As a general rule, the University of Michigan (U-M) uses fluorescent light fixtures to provide illumination in all of its buildings. In the past, the most common type of ballast in a fluorescent fixture was an electromagnetic design that operated at 60 Hz. Fluorescent light fixtures were cheap and reliable, but had several drawbacks including noise, light flicker, and polychlorinated biphenyl (PCB) content. Because of the drawbacks, the U-M has made a commitment to replace worn out electromagnetic ballasts with newer high-efficiency electronic ballasts.
40 CFR Part 761.
29 CFR 1910.1200.
Overview of Procedure
For several years, U-M Plant electricians have been installing an electronic ballast when an electromagnetic ballast fails. However, the clear advantage of electronic ballasts has led to the decision in some buildings to make a complete change-over, even though the existing electromagnetic ballasts may still be functioning.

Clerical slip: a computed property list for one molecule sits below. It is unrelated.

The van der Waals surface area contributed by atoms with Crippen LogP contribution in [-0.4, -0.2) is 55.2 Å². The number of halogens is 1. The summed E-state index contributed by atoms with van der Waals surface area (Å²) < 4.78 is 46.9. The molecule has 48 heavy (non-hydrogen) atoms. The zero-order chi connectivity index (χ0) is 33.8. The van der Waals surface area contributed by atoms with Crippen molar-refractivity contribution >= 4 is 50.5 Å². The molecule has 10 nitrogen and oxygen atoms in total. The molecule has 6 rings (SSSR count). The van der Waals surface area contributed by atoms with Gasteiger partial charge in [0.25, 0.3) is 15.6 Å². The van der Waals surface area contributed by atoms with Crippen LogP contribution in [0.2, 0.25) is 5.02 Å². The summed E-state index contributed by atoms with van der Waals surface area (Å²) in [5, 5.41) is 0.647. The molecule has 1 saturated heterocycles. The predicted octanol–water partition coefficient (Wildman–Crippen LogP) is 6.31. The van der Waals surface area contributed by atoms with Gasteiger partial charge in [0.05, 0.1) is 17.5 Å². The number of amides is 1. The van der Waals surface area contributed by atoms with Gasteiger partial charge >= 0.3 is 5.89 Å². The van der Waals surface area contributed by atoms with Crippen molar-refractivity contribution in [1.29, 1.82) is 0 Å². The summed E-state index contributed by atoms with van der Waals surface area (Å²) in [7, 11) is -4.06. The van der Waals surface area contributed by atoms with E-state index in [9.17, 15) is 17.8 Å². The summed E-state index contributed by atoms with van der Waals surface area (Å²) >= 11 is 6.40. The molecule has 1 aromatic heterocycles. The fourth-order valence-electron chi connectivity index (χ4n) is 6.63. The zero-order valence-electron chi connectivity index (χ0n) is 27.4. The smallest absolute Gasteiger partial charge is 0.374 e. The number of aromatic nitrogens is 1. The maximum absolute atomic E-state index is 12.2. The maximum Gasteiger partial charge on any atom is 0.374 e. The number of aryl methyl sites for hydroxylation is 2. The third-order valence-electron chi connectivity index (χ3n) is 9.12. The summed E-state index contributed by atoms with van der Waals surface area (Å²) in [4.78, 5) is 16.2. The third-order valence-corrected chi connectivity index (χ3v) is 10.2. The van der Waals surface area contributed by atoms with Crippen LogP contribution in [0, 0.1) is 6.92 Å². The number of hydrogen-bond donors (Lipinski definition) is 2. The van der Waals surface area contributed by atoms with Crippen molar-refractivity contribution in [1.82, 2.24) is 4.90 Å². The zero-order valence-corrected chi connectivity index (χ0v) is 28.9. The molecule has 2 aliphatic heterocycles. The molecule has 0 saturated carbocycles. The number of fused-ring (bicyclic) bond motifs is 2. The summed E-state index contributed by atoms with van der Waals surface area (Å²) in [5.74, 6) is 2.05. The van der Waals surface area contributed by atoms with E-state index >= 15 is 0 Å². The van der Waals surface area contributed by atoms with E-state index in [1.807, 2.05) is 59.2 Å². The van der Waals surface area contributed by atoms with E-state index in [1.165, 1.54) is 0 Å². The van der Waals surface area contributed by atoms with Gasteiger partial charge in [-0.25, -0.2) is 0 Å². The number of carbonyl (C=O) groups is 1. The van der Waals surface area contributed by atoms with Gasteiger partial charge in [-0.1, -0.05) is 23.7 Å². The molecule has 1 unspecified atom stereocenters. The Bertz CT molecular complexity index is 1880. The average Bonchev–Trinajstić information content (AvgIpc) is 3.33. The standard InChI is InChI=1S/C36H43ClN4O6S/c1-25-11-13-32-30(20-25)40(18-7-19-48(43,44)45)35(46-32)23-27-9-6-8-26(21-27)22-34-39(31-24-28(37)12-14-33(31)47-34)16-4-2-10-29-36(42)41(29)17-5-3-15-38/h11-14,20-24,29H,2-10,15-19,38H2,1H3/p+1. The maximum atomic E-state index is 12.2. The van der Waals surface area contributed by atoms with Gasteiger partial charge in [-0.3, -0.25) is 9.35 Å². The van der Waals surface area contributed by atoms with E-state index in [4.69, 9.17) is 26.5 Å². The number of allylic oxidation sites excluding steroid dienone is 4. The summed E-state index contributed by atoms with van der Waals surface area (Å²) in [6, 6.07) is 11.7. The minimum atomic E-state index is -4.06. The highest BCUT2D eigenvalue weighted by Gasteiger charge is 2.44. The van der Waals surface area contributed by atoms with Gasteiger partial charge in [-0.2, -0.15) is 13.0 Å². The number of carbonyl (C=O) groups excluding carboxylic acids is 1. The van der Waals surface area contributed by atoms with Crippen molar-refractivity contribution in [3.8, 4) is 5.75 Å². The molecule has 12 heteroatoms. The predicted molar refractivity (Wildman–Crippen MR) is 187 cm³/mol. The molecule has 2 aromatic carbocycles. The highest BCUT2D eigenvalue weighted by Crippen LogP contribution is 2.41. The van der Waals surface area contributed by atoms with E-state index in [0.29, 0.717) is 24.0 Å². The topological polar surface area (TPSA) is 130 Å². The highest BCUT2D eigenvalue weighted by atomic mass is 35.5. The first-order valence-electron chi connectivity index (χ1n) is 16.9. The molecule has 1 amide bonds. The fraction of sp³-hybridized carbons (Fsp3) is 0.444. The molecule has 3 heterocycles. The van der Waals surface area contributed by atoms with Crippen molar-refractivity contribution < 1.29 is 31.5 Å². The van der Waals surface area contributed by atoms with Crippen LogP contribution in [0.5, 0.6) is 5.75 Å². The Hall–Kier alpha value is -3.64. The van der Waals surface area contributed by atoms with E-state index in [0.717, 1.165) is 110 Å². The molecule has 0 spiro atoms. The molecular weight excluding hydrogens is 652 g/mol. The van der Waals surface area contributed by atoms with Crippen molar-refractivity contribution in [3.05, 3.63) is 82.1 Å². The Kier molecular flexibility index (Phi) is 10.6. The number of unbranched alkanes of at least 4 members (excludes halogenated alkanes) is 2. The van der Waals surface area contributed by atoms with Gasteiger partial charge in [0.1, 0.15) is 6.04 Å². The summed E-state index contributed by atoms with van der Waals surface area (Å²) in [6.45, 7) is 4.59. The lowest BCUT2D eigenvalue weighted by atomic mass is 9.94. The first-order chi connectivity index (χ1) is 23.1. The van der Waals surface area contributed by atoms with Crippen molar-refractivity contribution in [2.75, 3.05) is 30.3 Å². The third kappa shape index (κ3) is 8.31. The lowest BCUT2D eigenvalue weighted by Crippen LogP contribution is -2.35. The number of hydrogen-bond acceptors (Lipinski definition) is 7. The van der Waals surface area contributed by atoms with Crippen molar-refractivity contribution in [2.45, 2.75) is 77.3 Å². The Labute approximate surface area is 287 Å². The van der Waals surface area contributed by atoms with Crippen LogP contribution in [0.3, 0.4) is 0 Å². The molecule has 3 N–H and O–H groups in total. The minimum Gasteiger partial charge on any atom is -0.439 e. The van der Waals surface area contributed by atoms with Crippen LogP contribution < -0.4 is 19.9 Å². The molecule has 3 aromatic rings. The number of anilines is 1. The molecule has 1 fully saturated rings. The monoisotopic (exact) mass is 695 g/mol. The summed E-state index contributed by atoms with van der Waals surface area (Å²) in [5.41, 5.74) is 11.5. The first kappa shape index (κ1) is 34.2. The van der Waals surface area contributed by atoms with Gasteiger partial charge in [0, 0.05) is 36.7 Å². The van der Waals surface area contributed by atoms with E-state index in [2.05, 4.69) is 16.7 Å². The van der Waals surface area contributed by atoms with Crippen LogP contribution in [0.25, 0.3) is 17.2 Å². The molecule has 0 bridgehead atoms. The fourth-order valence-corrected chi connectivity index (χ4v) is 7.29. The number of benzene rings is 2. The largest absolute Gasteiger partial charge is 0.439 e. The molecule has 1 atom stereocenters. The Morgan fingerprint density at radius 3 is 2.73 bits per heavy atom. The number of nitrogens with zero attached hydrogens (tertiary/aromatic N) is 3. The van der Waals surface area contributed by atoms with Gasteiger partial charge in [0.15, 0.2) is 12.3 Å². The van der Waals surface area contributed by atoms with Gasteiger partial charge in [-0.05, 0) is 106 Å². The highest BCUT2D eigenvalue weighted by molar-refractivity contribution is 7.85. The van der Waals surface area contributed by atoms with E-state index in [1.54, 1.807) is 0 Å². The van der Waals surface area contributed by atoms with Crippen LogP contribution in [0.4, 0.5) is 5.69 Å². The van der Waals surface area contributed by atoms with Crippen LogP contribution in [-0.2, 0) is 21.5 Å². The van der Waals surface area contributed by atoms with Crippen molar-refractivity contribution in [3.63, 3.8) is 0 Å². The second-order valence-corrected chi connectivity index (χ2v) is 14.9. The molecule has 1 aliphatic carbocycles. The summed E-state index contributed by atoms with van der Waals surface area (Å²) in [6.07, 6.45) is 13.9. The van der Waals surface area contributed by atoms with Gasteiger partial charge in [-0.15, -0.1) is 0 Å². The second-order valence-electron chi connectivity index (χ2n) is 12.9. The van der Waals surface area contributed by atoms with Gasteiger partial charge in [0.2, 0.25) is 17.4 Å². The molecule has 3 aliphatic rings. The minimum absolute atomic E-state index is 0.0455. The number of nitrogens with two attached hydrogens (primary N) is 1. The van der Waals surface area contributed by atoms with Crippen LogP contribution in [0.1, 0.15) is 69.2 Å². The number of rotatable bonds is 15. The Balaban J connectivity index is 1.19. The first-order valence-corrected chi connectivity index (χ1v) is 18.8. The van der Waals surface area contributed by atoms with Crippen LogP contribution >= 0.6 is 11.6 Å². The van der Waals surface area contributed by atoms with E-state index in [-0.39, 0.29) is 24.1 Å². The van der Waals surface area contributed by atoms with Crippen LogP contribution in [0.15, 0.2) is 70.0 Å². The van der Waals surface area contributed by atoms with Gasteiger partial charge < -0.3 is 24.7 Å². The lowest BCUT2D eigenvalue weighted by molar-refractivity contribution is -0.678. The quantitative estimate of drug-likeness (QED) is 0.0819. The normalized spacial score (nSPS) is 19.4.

If a PCB-containing ballast is leaking at the time of removal, the ballast is wrapped and sealed in a heavy gauge plastic bag. As required by the recycling facility, the wrapped leaking ballasts are placed in separate containers to segregate leaking ballasts from non-leaking ballasts. If the shroud is grossly contaminated, it is removed and disposed of with the ballast. If any of the surrounding area is contaminated, it is wiped with solvent, followed by washing with soap and water. All solvent soaked rags used during the clean-up procedures are disposed of along with the ballasts as contaminated material.
& Health Precautions/Personal Protective Equipment
The following table summarizes some of the benefits of using the newer electronic ballasts versus the older electromagnetic type:
One electromagnetic ballast operating two 4 - foot 34 watt T12 lamps requires 83 watts input. One electronic ballast operating two 4 - foot 32 watt T12 lamps requires 60 watts input. This represents a 27 percent energy savings.